26 September 2023

Polishing A Little Gem

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By Paul Gover.

There was nothing wrong with the Kia Seltos but that has not stopped the South Korean maker giving it a tidy and tickle.

The looks are a bit sharper, there are classy alloy wheels, the powertrain choices have been improved, and there is more equipment covering comfort and safety.

Pricing from $29,500 is what’s expected in the class, where the Seltos sits between the Stonic and Sportage at Kia and lines up against everything from the Ford Puma and Hyundai Venue to the Nissan Qashqai.

The Seltos is not a big family SUV, sitting closer in size to the Subaru Crosstrek but with a very different approach.

The Kia is more sporty in its ride and handling, it gets the full-sized spare missing from the Subaru, but is not – yet, anyway – available as a hybrid.

So it’s for young 2+2 families and getaway couples, with a choice of engines including a tweaked 1.6-litre turbo four with 12 per cent more power and an eight-speed auto with all-wheel drive.

My test car, a GT with 2-litre normally-aspirated engine and CVT transmission is adequate but not outstanding. Power at 110 kiloWatts is fine, but it would be better with more than 180 Newton-metres of torque.

What is outstanding, for anything in this size and class, is the sporty feel to the suspension. The Seltos is definitely a choice for people who like to drive.

But there is a downside – and it’s affecting everything in the Kia and Hyundai line-ups, since they share all back-end development work.

It’s the hugely annoying range of new driver aids, including everything from a speed warning to a low tyre-pressure alert.

During my time with the Seltos it was ‘binging’ and ‘bonging’ almost endlessly, and for no good reason. Switching off the speed alert, which triggers barely over the limit – without allowing for speedo error – is hugely annoying, particularly when you’re in a 40km/h school zone at 10pm.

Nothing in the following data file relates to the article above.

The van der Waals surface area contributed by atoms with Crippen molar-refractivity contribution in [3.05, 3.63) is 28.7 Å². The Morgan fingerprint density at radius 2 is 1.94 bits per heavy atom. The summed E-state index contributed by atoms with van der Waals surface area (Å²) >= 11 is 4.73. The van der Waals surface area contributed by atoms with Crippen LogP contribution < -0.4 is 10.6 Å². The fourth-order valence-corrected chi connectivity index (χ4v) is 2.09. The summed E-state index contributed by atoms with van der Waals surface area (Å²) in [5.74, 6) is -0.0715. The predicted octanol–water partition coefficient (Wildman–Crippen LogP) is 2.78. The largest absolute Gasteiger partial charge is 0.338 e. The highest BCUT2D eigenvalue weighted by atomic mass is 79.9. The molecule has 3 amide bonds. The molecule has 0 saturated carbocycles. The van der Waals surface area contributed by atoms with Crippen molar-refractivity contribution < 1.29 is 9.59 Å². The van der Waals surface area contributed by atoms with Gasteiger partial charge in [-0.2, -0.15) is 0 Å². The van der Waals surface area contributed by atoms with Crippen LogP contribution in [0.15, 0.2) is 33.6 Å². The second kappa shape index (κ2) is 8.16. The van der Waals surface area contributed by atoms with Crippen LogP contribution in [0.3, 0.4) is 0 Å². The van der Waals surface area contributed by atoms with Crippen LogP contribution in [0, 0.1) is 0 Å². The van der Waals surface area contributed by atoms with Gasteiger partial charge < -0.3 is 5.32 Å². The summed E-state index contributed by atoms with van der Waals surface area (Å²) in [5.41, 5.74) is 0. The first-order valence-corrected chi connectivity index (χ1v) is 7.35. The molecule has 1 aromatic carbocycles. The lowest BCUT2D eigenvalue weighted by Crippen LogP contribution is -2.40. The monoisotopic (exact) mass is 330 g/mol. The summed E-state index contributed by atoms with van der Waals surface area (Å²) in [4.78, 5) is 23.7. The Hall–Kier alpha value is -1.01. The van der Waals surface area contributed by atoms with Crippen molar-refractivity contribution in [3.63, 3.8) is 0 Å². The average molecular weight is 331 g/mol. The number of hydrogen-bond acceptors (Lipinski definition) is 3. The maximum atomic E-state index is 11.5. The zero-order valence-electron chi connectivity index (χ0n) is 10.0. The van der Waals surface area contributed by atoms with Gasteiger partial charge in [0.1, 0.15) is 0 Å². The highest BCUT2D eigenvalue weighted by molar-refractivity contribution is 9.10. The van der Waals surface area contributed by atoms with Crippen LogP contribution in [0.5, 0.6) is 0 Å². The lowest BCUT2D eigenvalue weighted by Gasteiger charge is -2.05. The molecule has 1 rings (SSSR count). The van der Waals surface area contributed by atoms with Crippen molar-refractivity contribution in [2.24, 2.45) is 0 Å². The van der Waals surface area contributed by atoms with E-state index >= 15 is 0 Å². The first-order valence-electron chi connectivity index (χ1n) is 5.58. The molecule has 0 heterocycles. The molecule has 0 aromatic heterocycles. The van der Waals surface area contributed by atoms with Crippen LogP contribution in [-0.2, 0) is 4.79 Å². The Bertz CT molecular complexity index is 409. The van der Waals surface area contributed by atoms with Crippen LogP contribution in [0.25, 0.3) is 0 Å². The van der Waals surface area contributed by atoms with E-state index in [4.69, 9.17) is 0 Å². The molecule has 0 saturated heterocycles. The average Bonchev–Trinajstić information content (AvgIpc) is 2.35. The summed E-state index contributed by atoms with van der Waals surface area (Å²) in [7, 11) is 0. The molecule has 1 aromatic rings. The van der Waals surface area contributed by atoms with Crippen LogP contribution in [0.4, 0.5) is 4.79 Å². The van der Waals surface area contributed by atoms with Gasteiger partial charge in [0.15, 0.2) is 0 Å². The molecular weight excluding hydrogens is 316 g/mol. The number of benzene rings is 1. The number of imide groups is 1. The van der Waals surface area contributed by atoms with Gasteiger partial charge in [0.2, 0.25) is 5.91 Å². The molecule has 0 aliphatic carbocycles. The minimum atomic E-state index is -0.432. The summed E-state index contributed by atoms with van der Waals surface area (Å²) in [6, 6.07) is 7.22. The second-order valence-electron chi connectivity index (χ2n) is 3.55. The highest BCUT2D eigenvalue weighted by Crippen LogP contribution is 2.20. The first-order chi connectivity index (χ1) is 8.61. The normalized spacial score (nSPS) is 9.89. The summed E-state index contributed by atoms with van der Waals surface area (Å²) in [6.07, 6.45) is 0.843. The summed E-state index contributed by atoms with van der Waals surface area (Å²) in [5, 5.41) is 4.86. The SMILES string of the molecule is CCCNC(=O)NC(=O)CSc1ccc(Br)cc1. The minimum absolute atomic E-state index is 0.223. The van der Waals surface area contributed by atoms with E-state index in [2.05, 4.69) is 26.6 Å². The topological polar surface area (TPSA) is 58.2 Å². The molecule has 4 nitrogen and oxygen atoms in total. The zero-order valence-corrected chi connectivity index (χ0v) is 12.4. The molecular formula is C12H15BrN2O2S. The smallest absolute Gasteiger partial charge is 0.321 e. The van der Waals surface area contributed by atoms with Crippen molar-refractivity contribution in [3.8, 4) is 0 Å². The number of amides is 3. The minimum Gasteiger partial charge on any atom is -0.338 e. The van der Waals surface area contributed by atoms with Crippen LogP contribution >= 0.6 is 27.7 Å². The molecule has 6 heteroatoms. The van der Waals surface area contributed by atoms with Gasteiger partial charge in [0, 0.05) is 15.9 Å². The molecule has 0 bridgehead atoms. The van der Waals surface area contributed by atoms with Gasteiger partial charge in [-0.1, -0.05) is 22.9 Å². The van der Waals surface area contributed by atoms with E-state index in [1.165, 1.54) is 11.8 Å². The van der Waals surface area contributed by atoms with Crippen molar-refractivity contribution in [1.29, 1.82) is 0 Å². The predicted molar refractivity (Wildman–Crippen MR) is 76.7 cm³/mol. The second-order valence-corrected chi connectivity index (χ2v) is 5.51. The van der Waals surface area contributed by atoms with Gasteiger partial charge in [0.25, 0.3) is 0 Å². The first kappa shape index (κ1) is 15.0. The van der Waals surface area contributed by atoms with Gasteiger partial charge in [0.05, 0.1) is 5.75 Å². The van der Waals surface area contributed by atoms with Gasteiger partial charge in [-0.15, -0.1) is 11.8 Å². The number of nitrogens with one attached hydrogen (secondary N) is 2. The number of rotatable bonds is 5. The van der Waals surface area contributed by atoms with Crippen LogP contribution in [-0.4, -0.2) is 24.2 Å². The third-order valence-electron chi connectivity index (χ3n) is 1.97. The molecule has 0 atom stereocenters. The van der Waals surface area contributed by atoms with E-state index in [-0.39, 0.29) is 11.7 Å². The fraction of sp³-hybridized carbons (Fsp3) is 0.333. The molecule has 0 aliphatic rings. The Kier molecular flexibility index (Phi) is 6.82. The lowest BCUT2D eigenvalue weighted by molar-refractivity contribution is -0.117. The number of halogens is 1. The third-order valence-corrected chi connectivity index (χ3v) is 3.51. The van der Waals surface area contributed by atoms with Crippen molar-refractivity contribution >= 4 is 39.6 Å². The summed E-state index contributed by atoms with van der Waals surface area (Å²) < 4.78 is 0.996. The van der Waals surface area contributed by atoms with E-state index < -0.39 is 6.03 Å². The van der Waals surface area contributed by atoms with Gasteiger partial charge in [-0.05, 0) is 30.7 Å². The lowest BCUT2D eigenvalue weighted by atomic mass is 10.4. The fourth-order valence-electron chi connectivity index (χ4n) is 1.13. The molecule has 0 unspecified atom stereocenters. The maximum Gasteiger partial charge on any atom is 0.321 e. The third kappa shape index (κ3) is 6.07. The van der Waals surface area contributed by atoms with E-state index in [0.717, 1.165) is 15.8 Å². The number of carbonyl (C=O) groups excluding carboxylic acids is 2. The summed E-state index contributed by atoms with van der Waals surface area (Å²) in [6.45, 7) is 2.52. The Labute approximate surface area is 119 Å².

As for the tyre alert, it was also an endless annoyance even when the dashboard showed the pressures were fine.

Apparently the assistance package has been developed and tweaked for European countries – not Australia.

But the suspension is more great work by the team under Graeme Gambold, the Seltos stops well and has the necessary assistance systems for a 5-star ANCAP rating.

It would have been more fun to try the 1.6-litre engine, but it’s probably also a luxury for buyers who want the Sport+ luxury grade or the all-wheel drive system.


Position: small SUV

Price: from $27,990

Engine: 2.0-litre petrol

Power: 110kW/180Nm

Transmission: CVT auto, front-wheel drive

Plus: stylish, good driving

Minus: CVT auto, intrusive safety tech

THE TICK: one of the class leaders

Score: 8.5/10

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